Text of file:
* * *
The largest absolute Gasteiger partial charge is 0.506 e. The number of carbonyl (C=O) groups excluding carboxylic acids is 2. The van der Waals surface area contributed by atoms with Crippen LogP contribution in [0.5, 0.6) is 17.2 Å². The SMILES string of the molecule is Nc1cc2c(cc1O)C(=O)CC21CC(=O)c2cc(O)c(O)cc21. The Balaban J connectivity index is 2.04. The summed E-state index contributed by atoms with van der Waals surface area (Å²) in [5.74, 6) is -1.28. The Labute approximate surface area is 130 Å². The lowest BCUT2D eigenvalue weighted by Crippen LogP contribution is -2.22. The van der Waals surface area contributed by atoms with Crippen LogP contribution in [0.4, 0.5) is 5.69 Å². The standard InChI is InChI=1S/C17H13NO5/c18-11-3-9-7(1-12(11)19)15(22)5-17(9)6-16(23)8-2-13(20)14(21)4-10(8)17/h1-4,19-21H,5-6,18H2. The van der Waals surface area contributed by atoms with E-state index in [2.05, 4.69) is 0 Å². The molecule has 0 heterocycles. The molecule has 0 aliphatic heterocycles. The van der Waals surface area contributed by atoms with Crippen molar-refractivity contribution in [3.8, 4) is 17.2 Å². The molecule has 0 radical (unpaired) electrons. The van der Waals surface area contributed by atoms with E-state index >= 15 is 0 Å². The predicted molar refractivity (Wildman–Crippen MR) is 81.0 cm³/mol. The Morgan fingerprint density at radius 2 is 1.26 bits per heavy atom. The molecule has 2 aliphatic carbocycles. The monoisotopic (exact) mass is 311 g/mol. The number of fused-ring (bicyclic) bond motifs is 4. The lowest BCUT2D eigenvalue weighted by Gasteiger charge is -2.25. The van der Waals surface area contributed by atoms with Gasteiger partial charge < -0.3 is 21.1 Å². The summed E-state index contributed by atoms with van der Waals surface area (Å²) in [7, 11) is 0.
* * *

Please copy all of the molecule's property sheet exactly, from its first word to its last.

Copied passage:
The largest absolute Gasteiger partial charge is 0.506 e. The number of carbonyl (C=O) groups excluding carboxylic acids is 2. The van der Waals surface area contributed by atoms with Crippen LogP contribution in [0.5, 0.6) is 17.2 Å². The SMILES string of the molecule is Nc1cc2c(cc1O)C(=O)CC21CC(=O)c2cc(O)c(O)cc21. The Balaban J connectivity index is 2.04. The summed E-state index contributed by atoms with van der Waals surface area (Å²) in [5.74, 6) is -1.28. The Labute approximate surface area is 130 Å². The lowest BCUT2D eigenvalue weighted by Crippen LogP contribution is -2.22. The van der Waals surface area contributed by atoms with Crippen LogP contribution in [0.4, 0.5) is 5.69 Å². The standard InChI is InChI=1S/C17H13NO5/c18-11-3-9-7(1-12(11)19)15(22)5-17(9)6-16(23)8-2-13(20)14(21)4-10(8)17/h1-4,19-21H,5-6,18H2. The van der Waals surface area contributed by atoms with E-state index in [2.05, 4.69) is 0 Å². The molecule has 0 heterocycles. The molecule has 0 aliphatic heterocycles. The van der Waals surface area contributed by atoms with Crippen molar-refractivity contribution in [3.8, 4) is 17.2 Å². The molecule has 0 radical (unpaired) electrons. The van der Waals surface area contributed by atoms with E-state index >= 15 is 0 Å². The predicted molar refractivity (Wildman–Crippen MR) is 81.0 cm³/mol. The Morgan fingerprint density at radius 2 is 1.26 bits per heavy atom. The molecule has 2 aliphatic carbocycles. The monoisotopic (exact) mass is 311 g/mol. The number of fused-ring (bicyclic) bond motifs is 4. The lowest BCUT2D eigenvalue weighted by Gasteiger charge is -2.25. The van der Waals surface area contributed by atoms with Gasteiger partial charge < -0.3 is 21.1 Å². The summed E-state index contributed by atoms with van der Waals surface area (Å²) in [7, 11) is 0.